C: Yes you’re right the Fred projects are quite defined in sound and purpose. Lot of it is in Tim Taylor’s taste/pick of tracks, but towards the end of that story I started to create tracks with the Fred character in mind as well of course. The thing with pseudonyms kinda died out a bit in the 2000-2010. It doesn’t make that much sense trying to fight your way through the artist mega population jungle of today with 10 small scissors. Better have one huge very reliable well-made machete. CHOP! CHOP! like vegetables =D

Speaking of Freds, do you miss the presence of prominent guys from that time like Freddie Fresh in techno today?

C: Wow yes Freddie made some super Techno tracks, I still play some of them - and hey! Who knows - eventually cats come back to the house to drink some milk - if it tasted good that is :D

Whatever happened to Dan Zamani do you know? His discogs entries seem to end at the end of the nineties.

C: Ah yes Dan Zamani, well I’d love to be able to tell you something but I haven’t spoken to him since 1995 I think =S So I have no clue what so ever =/

Following the first era of trance and trance-influenced techno in Europe, next came the ‘Swedish sound’. Can you shed some light on what started it?

C : I still try to figure out what would define the "Swedish sound" LOL. My own productions used to vary a lot especially back in those days. I did an Electro track on the Sunday, Monday a Deep House track with Alexi Delano, Tuesday a Techno roller Drumcode with Adam Beyer, etc.

Many associate you solely with this hard, looped techno sound of the mid-late nineties. Is/was this frustrating considering the wide range of music you have actually made?

C: Yes I guess it’s all a matter of what tracks get the most attention, nowadays I’ve "learned" and I’m aiming towards a more balanced out type of sound in my releases. Focusing more towards one type of sound - at least for a MUCH longer time period. It’s no use trying to race ahead too much, since there are no witnesses to see you cross the finish line LOL

Running label operations from a young age, did you find that you had to learn about business very fast, and did you have much help from people around you?

C: Mostly learning the hard way sadly, I would have chosen many other routings if I had the knowledge of at least 10 years on the scene. I’ve had some much appreciated help from only a very few people, but in this case I don’t think its how many, but rather how much each "put into it" so to speak :)

You must have been annoyed when you had to change your label name from Hybrid to H-Productions. With more money, could you have won in court? Or was it like that?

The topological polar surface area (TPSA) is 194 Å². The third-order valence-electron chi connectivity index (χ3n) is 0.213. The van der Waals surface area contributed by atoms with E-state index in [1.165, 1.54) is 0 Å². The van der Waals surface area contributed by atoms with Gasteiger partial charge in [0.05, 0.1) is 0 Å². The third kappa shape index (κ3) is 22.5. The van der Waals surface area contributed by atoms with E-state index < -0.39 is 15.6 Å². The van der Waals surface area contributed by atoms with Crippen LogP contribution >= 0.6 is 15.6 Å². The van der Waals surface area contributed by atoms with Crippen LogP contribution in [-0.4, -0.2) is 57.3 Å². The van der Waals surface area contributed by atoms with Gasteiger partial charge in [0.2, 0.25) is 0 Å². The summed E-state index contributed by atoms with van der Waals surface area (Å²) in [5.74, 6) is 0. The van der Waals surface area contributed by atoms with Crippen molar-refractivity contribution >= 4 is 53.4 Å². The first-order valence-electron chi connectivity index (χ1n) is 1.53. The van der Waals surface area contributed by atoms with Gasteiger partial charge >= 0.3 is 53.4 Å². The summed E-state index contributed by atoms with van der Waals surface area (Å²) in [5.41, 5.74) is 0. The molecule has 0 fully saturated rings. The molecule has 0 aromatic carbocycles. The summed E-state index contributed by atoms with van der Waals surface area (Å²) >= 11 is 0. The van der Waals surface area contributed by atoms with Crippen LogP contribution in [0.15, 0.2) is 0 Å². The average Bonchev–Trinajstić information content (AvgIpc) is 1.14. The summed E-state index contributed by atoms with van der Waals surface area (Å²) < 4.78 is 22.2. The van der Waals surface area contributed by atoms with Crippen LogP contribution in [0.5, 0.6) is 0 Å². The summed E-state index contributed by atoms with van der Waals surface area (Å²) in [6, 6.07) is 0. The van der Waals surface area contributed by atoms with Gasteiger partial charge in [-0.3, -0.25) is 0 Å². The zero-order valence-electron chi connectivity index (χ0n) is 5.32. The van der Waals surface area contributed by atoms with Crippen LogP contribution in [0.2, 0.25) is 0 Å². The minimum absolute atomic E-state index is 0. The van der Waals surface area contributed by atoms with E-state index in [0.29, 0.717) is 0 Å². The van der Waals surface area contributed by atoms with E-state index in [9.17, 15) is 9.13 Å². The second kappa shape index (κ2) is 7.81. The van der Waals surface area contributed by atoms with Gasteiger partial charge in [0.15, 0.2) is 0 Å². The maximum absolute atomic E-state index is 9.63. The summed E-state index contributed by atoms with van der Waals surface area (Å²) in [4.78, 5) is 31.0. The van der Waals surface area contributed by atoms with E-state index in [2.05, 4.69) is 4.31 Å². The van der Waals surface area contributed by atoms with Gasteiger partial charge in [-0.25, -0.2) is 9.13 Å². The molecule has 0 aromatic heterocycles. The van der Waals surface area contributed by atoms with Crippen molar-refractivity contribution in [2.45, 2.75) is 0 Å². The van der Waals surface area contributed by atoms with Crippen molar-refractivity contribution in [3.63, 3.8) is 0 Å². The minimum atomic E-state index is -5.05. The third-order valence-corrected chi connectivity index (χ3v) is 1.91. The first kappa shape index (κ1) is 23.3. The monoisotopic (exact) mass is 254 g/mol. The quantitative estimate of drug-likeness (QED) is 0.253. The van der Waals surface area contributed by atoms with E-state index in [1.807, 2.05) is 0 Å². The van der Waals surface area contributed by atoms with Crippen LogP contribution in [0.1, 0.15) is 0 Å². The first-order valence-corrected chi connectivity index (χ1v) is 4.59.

C: I haven’t got the slightest clue about that. The only thing I wanted to do is continue making tracks, tons of records and tour non-stop. So changing to H-Productions from Hybrid Productions was easy. Gotta stay flexible, would be dreadful to realize your survival would depend upon a brand name o.O

Distributors are often either heroes or villains. What are/were Prime Distribution to you?

C: I would say both hero and villain in this case.

Running Sentinel appeared to be a good business move for you all in Sweden. Did it work out as you hoped it would?

C: Well Sentinel was a vinyl distributor only, and it was towards the "end" period of the vinyl market - when we realized it was not going to be much more vinyl for that long is when I started to take that company down.

What kinds of changes have taken place in your studio over the last, say, 5 years?

C: Hmmm good question. More inboard Computer software etc. I combine analog and digital nowadays and slowly start to find a good balance where I’m satisfied with what comes out. A bigger and badder sound card, and more attention to acoustics in the work room for better monitoring. But most of the changes have been taking place inside my head =D Which I think is where it’s at mainly, not in the studio gear. Needless to say though, it’s very important during the creation process.

Presumably some newer machines have taken over from much of your classic gear too. Any pieces of recent year equipment that you have found particularly useful or important?

C: I use a mix of digital and analog ... I still route lots of stuff through my outboard gear towards the end and during post production. New toys are usually always software based or some sort of controller unit :) I think I have to join a design team and build a machine or 2, because I usually only find 2 out of 20 functions interesting. Manufacturers of music machinery are usually always aiming for a large customer base, hence all the orthodox stuff in there slowing the evolution down for Techno producers especially.

With many still yearning the rawness of older techno, do you ever feel like revisiting or reworking any of the styles that you used to make?

C: Absolutely I do that now and then, but usually I rework them with today's tools and mind. Trying to make it sound exactly the same like it did back then would probably not be my first choice of studio session.

Have you thought of releasing more electro again?

C: Yes I will probably release some more Electro type of sounds in the future, I'm 99% sure of that =) It will probably be various types of Electro blended into an album project, and I would utilize full vocals on some tracks even.